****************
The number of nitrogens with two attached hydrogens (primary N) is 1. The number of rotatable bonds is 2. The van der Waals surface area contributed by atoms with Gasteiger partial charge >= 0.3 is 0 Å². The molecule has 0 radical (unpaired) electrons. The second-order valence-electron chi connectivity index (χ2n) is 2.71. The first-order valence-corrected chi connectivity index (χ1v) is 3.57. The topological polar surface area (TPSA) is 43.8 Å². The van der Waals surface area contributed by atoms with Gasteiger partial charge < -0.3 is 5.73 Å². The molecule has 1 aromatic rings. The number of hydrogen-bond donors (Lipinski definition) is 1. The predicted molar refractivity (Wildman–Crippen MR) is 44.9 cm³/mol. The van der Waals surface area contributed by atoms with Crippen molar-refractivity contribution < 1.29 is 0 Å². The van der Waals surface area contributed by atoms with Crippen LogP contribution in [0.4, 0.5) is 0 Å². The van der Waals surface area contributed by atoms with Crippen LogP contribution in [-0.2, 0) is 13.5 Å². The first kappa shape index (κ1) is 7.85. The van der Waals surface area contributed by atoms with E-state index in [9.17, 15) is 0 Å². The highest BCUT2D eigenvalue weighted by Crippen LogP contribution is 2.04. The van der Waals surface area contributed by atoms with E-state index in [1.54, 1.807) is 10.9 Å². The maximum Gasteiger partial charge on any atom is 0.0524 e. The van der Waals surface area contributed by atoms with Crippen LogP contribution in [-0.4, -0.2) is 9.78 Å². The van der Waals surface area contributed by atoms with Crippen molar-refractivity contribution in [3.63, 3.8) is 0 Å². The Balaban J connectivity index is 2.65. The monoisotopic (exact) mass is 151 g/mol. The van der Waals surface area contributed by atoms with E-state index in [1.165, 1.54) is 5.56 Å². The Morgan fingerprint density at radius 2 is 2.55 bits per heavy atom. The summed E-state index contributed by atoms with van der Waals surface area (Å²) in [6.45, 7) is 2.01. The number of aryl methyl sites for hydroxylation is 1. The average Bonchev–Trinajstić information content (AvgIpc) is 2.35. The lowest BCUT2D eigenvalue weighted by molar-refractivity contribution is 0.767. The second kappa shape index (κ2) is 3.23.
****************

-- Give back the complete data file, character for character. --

The number of nitrogens with two attached hydrogens (primary N) is 1. The number of rotatable bonds is 2. The van der Waals surface area contributed by atoms with Gasteiger partial charge >= 0.3 is 0 Å². The molecule has 0 radical (unpaired) electrons. The second-order valence-electron chi connectivity index (χ2n) is 2.71. The first-order valence-corrected chi connectivity index (χ1v) is 3.57. The topological polar surface area (TPSA) is 43.8 Å². The van der Waals surface area contributed by atoms with Gasteiger partial charge < -0.3 is 5.73 Å². The molecule has 1 aromatic rings. The number of hydrogen-bond donors (Lipinski definition) is 1. The predicted molar refractivity (Wildman–Crippen MR) is 44.9 cm³/mol. The van der Waals surface area contributed by atoms with Crippen molar-refractivity contribution < 1.29 is 0 Å². The van der Waals surface area contributed by atoms with Crippen LogP contribution in [0.4, 0.5) is 0 Å². The van der Waals surface area contributed by atoms with Crippen LogP contribution in [-0.2, 0) is 13.5 Å². The first kappa shape index (κ1) is 7.85. The van der Waals surface area contributed by atoms with E-state index in [9.17, 15) is 0 Å². The highest BCUT2D eigenvalue weighted by Crippen LogP contribution is 2.04. The van der Waals surface area contributed by atoms with E-state index in [1.54, 1.807) is 10.9 Å². The maximum Gasteiger partial charge on any atom is 0.0524 e. The van der Waals surface area contributed by atoms with Crippen LogP contribution in [-0.4, -0.2) is 9.78 Å². The van der Waals surface area contributed by atoms with Crippen molar-refractivity contribution in [3.63, 3.8) is 0 Å². The Balaban J connectivity index is 2.65. The monoisotopic (exact) mass is 151 g/mol. The van der Waals surface area contributed by atoms with E-state index in [1.165, 1.54) is 5.56 Å². The Morgan fingerprint density at radius 2 is 2.55 bits per heavy atom. The summed E-state index contributed by atoms with van der Waals surface area (Å²) in [6.45, 7) is 2.01. The number of aryl methyl sites for hydroxylation is 1. The average Bonchev–Trinajstić information content (AvgIpc) is 2.35. The lowest BCUT2D eigenvalue weighted by molar-refractivity contribution is 0.767. The second kappa shape index (κ2) is 3.23.